George Radu, Claims Executive at Thomas Miller Americas, comments on the increase in refrigerated cargo claims due to cold treatment failure:
“The process of cold treatment is used to exterminate insects and larvae in perishable cargo by maintaining a sufficient low temperature for a pre-determined period, and is a more efficient way to exterminate fruit insects than fumigation. The period and temperature required are defined in protocols established by the relevant authorities of the importing countries.
“The Club has recently seen an increase in refrigerated cargo claims for fresh fruit from South America to the United States due to cold treatment failure. Cold treatment failure delays the arrival of the cargo to the US, and excessive delays in the transit time result in the fruit becoming unmarketable or being sold at a much lower price.
To prevent cold treatment failure, Radu outlines the below procedures that need to be carried out by the shipper:
- Calibrate all air and pulp temperature sensors in a clean ice water slurry mixture that is 0C (32 F )
- Fruit intended for in transit cold treatment must be precooled to the temperature at which the fruit will be treated prior to beginning treatment. If pulp temperatures are .28C ( 0.5 F) or more above the temperature at which the fruit will be treated, the pallet will remain for further precooling
- Each container compartment must contain only one type of fruit and loaded in one type of carton
- Load fruit directly from the precooling area so fruit temperatures do not rise significantly after loading and during transfer of the container to the ship
- Open the cartons in which the sensors will be located and insert the sensors into the fruit. The tip of the sensor must not extend through the fruit
Regarding treatment requirements, UK P&I Club’s Radu comments: “When monitoring cargo, temperatures must be recorded at intervals no longer than one hour apart. Gaps of longer than one hour could cause a treatment failure. Fruit pulp temperatures must be maintained at the temperature specified in the treatment schedule with no more than a 0.39C (0.7 F) variation in temperature between two consecutive hourly readings. Failure to comply could result in treatment failure.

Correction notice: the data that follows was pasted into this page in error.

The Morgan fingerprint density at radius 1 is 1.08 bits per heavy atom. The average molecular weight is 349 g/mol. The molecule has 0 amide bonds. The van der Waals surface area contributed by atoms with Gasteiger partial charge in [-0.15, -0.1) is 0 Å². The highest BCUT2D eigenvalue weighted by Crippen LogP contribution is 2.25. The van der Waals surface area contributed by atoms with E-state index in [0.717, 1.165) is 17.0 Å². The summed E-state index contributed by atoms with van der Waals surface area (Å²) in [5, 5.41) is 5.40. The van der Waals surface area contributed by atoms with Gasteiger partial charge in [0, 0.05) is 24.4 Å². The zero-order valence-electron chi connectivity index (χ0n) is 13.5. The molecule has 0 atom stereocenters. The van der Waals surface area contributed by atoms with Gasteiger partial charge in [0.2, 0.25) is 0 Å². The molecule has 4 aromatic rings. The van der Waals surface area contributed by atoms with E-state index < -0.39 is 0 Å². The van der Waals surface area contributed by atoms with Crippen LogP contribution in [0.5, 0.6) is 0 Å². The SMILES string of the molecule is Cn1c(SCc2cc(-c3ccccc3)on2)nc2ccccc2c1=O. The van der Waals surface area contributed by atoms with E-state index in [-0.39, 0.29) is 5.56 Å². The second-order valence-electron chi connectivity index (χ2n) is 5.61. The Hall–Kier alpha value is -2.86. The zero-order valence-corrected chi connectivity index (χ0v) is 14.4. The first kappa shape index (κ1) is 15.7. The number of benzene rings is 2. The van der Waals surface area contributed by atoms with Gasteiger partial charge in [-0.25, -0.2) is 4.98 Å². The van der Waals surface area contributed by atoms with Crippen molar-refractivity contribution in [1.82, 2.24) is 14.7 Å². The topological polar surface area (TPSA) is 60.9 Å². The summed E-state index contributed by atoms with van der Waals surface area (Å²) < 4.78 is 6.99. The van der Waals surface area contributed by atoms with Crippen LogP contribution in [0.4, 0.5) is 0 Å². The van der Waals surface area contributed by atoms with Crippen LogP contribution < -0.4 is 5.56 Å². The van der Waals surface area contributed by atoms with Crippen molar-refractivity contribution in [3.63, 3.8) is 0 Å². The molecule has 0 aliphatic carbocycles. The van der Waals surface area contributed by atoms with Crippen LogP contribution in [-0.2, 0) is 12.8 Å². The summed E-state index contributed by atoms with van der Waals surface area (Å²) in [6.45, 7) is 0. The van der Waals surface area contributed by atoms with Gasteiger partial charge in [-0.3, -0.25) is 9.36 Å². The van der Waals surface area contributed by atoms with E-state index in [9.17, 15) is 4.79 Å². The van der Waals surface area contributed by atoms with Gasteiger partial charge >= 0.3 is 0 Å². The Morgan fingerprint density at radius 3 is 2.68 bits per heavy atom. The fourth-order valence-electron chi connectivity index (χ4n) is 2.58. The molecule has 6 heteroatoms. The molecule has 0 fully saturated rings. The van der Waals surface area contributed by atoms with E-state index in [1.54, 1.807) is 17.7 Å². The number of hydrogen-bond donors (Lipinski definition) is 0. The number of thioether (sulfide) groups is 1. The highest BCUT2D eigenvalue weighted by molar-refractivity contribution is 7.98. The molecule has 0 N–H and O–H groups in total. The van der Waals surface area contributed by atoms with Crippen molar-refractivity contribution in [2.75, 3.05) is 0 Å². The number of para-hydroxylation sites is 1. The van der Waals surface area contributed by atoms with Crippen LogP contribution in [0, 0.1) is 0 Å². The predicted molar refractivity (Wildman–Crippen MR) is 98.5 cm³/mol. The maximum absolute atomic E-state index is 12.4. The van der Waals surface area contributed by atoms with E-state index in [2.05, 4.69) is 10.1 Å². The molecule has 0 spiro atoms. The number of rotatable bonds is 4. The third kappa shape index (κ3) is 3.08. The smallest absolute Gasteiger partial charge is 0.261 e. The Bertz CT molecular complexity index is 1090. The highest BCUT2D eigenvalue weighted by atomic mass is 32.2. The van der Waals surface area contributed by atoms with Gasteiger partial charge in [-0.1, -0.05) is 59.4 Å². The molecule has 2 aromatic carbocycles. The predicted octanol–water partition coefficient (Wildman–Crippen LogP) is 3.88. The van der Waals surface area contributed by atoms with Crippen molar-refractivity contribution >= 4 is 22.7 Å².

“After the cold treatment and before the ship arrives at port, the United States Department of Agriculture (USDA) will obtain the clearance officer’s copy of the calibration documents from the ship’s officer. USDA and the ship’s officer will retrieve the temperature printout and review the readings.
“The authorised official will then release the shipment for carriage to the United States if all requirements have been met. However, if irregularities are not consistent with treatment requirements, the shipment will be held for further evaluation.
“Members should be aware that the precooling and loading of the sensors are carried out at the shipper’s premises. If the refrigeration unit is set at the correct temperature and there are temperature irregularities shortly after receipt by the carrier at the load terminal, then it can be concluded that the cold treatment failure is due to the shipper’s lack of precooling or calibrating the sensors. All liability for claims under these circumstances can be denied by the carrier.
“If a claim is received, shippers should contact the Club immediately to assist in reviewing the temperature records to determine if the carrier is responsible for the cold treatment failure.”